Can publishers and NIH make OA work?

The April 7 deadline is rapidly approaching for submitting all publications based on NIH-funded work to PubMed Central. But some publishers are still grumbling about how the NIH plans to implement the public access mandate, which was put in place in linkurl:January.;http://www.the-scientist.com/blog/display/54028/ linkurl:Last month,;http://www.the-scientist.com/blog/display/54372/ Pennsylvania Senator Arlen Specter asked NIH director Elias Zerhouni in a letter whether the NIH had adequately di

By | March 7, 2008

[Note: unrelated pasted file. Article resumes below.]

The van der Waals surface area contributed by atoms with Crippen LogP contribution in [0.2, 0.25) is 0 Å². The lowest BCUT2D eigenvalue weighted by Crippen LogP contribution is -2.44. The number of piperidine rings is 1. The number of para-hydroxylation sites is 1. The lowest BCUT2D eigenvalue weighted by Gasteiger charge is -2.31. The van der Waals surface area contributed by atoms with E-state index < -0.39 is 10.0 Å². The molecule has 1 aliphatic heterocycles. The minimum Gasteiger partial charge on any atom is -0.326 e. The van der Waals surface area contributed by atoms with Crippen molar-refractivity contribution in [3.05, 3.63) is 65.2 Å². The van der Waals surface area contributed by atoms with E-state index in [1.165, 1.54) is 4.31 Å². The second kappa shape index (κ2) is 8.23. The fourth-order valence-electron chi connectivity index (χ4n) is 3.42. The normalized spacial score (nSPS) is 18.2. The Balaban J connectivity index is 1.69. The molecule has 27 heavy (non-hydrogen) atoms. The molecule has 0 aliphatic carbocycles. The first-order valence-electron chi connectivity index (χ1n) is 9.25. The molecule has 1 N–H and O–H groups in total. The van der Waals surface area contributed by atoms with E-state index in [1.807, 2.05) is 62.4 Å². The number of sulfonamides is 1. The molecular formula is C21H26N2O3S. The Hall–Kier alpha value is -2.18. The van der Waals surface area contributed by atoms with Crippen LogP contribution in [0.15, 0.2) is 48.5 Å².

The April 7 deadline is rapidly approaching for submitting all publications based on NIH-funded work to PubMed Central. But some publishers are still grumbling about how the NIH plans to implement the public access mandate, which was put in place in linkurl:January.;http://www.the-scientist.com/blog/display/54028/ linkurl:Last month,;http://www.the-scientist.com/blog/display/54372/ Pennsylvania Senator Arlen Specter asked NIH director Elias Zerhouni in a letter whether the NIH had adequately discussed particulars of the mandate with publishers before implementing it. I called up Glen Ruskin, director of governmental and legislative affairs at the linkurl:American Chemical Society;http://www.the-scientist.com/news/home/53719/ (ACS), to find out what exactly publishers objected to in the mandate. Since the January 11 announcement, the ACS has not communicated to the NIH directly about its reservations over the mandate, Ruskin said. That will happen at a meeting in the coming weeks, at which the ACS will join other publishers to discuss with the NIH some of the particulars of the mandate. The ACS has been vocal about its reservations over the mandate and last year lobbied in Congress to keep submission to PubMed Central voluntary. Ruskin told me that when the mandate passed on January 11, the ACS sent a letter to the NIH requesting the agency to hold an open forum for comments and suggestions from the publishing community before implementing the mandate, as they had in 2004 when they held a rulemaking session for the voluntary submission system. But that same day, the NIH announced the implementation. Ruskin said that ACS's biggest problem with the mandate is some of the formatting issues involved in putting articles into PubMed Central. The NIH wants all references in submitted articles to be linked to other articles in PubMed Central, and for the article to appear as much as possible like the print version, including images or other publications not in PubMed Central. The ACS feels that this "could replicate what would be the published article out on a journal's Web page," said Ruskin. "It could represent a violation of intellectual property or copyright." As of May 25, all PubMed Central articles must include PubMed Central reference numbers for other papers cited in that publication that are in the PubMed database. I called the NIH to ask whether these formatting changes might violate copyright law. Agency officials weren't available to comment for my article before the deadline, but the communications office forwarded a statement from Norka Ruiz Bravo, NIH Deputy Director for Extramural Research, which said, "NIH is using the same system to support the Public Access requirement that it has been using for over two years to support the voluntary Public Access Policy. We are confident in our system's ability to support increased submission volume." Other publishing groups, such as Reed Elsevier, have opposed the new mandate. A spokesperson at Elsevier said the company declined to comment. But Allan Adler, vice president of legal and government affairs for the Association of American Publishers (AAP), echoed the ACS's reservations in January when he linkurl:issued;http://www.the-scientist.com/templates/trackable/display/blog.jsp?type=blog&id=54088&o_url=blog/display/54088 a statement saying that the mandate -- and submission into PubMed Central -- undermines publishers' abilities to exercise copyrights. Ruskin said that the burden will be put on the researchers themselves, who must do additional work to submit their articles to PubMed Central and only work with journals who abide by the NIH mandate. In response to rumors that the ACS might pursue legal action over intellectual property or copyright violations, Ruskin said, "I feel comfortable saying that I don't see us part of any legal litigation suing the NIH" over public access policy.
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